DIRECTORATE-GENERAL TAXATION AND CUSTOMS UNION
Brussels, 9 December 2020
REV3 – replaces the notice (REV2)
dated 15 June1
NOTICE TO STAKEHOLDERS
WITHDRAWAL OF THE UNITED KINGDOM AND EU RULES
IN THE FIELD OF VALUE ADDED TAX (VAT) FOR SERVICES
A. LEGAL SITUATION AFTER THE END OF THE TRANSITION PERIOD………..4
1. VAT RULES FOR CROSS-BORDER SUPPLIES OF SERVICES ……………………..4
1.1. General rules…………………………………………………………………………………………4
1.2. Mini One-Stop Shop (MOSS) …………………………………………………………………5
2. VAT REFUNDS…………………………………………………………………………………………….6
B. RELEVANT SEPARATION PROVISIONS OF THE WITHDRAWAL
1. SUPPLY OF SERVICES ………………………………………………………………………………..7
2. REFUND REQUESTS RELATING TO VAT PAID BEFORE THE END
OF THE TRANSITION PERIOD…………………………………………………………………….8
1 REV3 highlights the time limits for refund claims set in the Withdrawal Agreement, and reflects the
fact that the application on new rules for the “One Stop Shop” in the EU has been postponed to July
Since 1 February 2020, the United Kingdom has withdrawn from the European Union
and has become a “third country”.
2 The Withdrawal Agreement3 provides for a transition
period ending on 31 December 2020. Until that date, EU law in its entirety applies to and
in the United Kingdom.4
During the transition period, the EU and the United Kingdom are negotiating an
agreement on a new partnership, providing notably for a free trade area. However, it is
not certain whether such an agreement will be concluded and will enter into force at the
end of the transition period. In any event, such an agreement would create a relationship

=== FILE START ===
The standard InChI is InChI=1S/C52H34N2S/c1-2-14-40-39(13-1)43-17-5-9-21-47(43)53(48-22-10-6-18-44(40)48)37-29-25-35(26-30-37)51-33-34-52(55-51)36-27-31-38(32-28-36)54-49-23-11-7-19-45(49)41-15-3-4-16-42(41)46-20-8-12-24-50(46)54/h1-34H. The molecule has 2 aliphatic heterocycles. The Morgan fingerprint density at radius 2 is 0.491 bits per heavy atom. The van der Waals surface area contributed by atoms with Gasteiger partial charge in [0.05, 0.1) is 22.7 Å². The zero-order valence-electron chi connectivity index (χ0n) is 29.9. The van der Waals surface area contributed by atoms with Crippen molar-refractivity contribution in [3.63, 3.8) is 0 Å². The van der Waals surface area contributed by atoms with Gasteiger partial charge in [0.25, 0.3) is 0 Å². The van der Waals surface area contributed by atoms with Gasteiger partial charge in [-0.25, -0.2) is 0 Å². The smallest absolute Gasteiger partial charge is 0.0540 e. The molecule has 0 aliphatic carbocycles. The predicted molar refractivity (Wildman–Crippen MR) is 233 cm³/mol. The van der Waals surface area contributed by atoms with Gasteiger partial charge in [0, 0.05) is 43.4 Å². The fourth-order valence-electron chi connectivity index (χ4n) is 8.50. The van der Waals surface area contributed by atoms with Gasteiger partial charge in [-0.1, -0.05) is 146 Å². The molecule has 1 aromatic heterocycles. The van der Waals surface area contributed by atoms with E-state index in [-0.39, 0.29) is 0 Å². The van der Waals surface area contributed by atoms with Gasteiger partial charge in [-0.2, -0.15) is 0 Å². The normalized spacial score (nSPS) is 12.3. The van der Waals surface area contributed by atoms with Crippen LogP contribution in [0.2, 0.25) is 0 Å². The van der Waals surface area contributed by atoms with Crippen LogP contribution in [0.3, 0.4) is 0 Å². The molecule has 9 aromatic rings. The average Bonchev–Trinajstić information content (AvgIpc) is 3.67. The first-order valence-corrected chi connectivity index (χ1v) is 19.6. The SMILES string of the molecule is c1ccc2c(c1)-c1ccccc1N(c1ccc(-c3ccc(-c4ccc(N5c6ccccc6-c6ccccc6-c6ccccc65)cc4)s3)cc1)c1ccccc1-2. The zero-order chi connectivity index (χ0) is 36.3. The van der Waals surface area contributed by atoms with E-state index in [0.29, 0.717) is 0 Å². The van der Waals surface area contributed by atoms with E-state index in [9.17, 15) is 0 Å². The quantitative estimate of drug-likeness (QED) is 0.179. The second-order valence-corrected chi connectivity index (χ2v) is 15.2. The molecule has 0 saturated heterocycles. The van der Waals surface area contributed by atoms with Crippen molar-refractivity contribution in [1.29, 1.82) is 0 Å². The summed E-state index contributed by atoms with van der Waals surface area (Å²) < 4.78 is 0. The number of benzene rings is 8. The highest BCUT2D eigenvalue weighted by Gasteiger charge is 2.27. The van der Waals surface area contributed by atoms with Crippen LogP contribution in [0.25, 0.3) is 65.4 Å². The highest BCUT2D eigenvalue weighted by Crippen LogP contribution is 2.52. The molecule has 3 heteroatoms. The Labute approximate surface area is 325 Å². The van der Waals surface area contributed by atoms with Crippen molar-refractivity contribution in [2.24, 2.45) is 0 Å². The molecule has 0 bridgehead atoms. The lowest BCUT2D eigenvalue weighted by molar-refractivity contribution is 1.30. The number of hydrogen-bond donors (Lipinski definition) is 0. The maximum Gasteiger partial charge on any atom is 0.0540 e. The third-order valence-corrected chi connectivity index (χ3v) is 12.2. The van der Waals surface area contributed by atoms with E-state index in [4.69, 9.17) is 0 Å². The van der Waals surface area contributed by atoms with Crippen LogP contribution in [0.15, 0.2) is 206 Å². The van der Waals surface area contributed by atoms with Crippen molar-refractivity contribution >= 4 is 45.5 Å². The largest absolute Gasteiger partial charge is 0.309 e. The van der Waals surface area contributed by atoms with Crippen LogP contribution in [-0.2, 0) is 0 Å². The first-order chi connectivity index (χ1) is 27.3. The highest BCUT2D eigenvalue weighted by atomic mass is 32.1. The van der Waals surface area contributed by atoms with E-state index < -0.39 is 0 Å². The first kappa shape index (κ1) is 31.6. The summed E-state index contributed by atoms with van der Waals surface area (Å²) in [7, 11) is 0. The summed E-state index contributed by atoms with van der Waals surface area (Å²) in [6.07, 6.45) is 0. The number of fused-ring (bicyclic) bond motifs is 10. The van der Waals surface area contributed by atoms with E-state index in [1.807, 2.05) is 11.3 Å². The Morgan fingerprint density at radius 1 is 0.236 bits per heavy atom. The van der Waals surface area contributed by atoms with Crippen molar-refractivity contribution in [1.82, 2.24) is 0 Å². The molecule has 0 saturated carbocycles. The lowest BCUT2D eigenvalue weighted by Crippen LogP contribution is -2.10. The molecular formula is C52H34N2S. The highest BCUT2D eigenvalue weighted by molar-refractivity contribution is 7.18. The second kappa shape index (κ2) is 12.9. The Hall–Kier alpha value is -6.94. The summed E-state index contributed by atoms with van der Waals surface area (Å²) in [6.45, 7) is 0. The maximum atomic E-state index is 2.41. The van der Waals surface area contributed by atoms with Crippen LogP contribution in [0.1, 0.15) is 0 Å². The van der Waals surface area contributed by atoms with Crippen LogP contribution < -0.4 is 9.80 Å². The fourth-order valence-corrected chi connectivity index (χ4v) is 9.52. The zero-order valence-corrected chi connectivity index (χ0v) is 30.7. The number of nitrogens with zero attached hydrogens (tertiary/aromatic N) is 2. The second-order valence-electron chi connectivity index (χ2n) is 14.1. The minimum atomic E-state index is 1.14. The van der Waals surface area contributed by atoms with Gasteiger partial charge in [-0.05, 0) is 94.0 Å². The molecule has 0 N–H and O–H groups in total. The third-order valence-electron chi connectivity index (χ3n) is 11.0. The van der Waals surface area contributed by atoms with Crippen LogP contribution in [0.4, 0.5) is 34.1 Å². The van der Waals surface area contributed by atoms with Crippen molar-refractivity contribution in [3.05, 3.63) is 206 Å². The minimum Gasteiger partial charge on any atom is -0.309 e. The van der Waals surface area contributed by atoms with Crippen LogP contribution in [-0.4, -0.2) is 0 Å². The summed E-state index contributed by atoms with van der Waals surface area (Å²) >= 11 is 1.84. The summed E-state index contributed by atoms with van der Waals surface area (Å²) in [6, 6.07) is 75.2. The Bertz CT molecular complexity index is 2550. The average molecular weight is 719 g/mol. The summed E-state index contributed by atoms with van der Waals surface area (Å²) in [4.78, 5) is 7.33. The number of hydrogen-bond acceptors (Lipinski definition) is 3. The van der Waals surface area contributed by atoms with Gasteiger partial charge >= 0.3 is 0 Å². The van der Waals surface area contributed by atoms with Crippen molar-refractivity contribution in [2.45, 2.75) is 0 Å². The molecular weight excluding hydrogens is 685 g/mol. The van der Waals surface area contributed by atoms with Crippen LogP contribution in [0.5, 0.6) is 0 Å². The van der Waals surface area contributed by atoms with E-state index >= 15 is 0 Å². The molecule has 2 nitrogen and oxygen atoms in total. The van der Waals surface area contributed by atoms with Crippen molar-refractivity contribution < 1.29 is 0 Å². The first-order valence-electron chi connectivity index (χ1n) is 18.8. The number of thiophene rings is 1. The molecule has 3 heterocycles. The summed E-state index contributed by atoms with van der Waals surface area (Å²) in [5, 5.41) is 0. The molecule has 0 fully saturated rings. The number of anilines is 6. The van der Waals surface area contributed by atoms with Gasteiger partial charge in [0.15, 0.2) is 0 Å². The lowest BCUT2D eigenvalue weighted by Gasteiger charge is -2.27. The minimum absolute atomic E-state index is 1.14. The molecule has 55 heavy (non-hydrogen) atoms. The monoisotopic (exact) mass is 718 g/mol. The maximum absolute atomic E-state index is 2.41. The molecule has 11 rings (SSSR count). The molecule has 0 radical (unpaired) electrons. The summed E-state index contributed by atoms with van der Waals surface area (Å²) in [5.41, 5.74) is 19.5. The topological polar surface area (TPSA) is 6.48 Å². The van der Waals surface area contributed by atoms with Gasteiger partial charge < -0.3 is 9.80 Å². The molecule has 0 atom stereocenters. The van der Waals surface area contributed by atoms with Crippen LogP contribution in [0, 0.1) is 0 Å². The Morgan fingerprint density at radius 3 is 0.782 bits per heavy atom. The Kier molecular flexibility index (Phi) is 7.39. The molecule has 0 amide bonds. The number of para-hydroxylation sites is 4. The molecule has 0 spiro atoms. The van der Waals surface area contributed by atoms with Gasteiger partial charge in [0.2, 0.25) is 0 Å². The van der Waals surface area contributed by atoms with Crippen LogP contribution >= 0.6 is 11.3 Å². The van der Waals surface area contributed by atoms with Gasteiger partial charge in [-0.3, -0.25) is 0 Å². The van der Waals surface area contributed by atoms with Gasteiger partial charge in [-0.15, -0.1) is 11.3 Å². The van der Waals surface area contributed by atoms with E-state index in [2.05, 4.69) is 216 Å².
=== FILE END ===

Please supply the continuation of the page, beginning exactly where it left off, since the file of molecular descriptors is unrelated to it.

which in terms of market access conditions will be very different from the United
Kingdom’s participation in the internal market,5
in the EU Customs Union, and in the VAT and excise duty area.
Therefore, all interested parties, and especially economic operators, are reminded of the
legal situation after the end of the transition period (Part A below). This notice also
explains certain relevant separation provisions of the Withdrawal Agreement (Part B
2 A third country is a country not member of the EU.
3 Agreement on the withdrawal of the United Kingdom of Great Britain and Northern Ireland from the
European Union and the European Atomic Energy Community, OJ L 29, 31.1.2020, p. 7 (“Withdrawal
4 Subject to certain exceptions provided for in Article 127 of the Withdrawal Agreement, none of which
is relevant in the context of this notice.
In particular, a free trade agreement does not provide for internal market concepts (in the area of goods
and services) such as mutual recognition, the “country of origin principle”, and harmonisation. Nor
does a free trade agreement remove customs formalities and controls, including those concerning the
origin of goods and their input, as well as prohibitions and restrictions for imports and exports.
6 The IE/NI Protocol provides that EU VAT rules concerning goods apply to and in the United Kingdom
in respect of Northern Ireland (Article 8 of the IE/NI Protocol and section 1 of Annex 3 to that
Protocol). Transactions involving services are not covered by the IE/NI Protocol.